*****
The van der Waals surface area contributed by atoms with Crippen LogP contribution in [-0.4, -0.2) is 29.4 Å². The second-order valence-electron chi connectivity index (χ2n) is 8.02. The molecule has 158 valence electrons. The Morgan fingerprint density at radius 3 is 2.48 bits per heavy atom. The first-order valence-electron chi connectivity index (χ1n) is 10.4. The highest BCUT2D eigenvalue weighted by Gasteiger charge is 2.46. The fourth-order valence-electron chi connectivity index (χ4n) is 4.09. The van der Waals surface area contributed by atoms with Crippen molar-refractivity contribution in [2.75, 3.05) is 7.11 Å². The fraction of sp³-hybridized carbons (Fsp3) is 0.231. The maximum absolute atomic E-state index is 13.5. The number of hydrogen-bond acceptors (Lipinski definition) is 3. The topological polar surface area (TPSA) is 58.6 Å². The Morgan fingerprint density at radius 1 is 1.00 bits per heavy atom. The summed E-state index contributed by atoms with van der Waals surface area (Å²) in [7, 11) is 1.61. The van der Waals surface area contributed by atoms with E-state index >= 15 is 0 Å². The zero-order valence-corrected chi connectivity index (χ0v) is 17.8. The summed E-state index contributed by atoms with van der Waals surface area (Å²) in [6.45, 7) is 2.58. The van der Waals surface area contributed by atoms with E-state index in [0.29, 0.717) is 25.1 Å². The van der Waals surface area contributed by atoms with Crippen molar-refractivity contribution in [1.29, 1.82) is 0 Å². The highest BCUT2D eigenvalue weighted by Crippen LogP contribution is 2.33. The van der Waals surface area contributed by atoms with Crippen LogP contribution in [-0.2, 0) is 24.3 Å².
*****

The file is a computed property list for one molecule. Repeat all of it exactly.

The van der Waals surface area contributed by atoms with Crippen LogP contribution in [-0.4, -0.2) is 29.4 Å². The second-order valence-electron chi connectivity index (χ2n) is 8.02. The molecule has 158 valence electrons. The Morgan fingerprint density at radius 3 is 2.48 bits per heavy atom. The first-order valence-electron chi connectivity index (χ1n) is 10.4. The highest BCUT2D eigenvalue weighted by Gasteiger charge is 2.46. The fourth-order valence-electron chi connectivity index (χ4n) is 4.09. The van der Waals surface area contributed by atoms with Crippen molar-refractivity contribution in [2.75, 3.05) is 7.11 Å². The fraction of sp³-hybridized carbons (Fsp3) is 0.231. The maximum absolute atomic E-state index is 13.5. The number of hydrogen-bond acceptors (Lipinski definition) is 3. The topological polar surface area (TPSA) is 58.6 Å². The Morgan fingerprint density at radius 1 is 1.00 bits per heavy atom. The summed E-state index contributed by atoms with van der Waals surface area (Å²) in [7, 11) is 1.61. The van der Waals surface area contributed by atoms with E-state index >= 15 is 0 Å². The zero-order valence-corrected chi connectivity index (χ0v) is 17.8. The summed E-state index contributed by atoms with van der Waals surface area (Å²) in [6.45, 7) is 2.58. The van der Waals surface area contributed by atoms with E-state index in [0.29, 0.717) is 25.1 Å². The van der Waals surface area contributed by atoms with Crippen molar-refractivity contribution in [1.29, 1.82) is 0 Å². The highest BCUT2D eigenvalue weighted by Crippen LogP contribution is 2.33. The van der Waals surface area contributed by atoms with Crippen LogP contribution in [-0.2, 0) is 24.3 Å².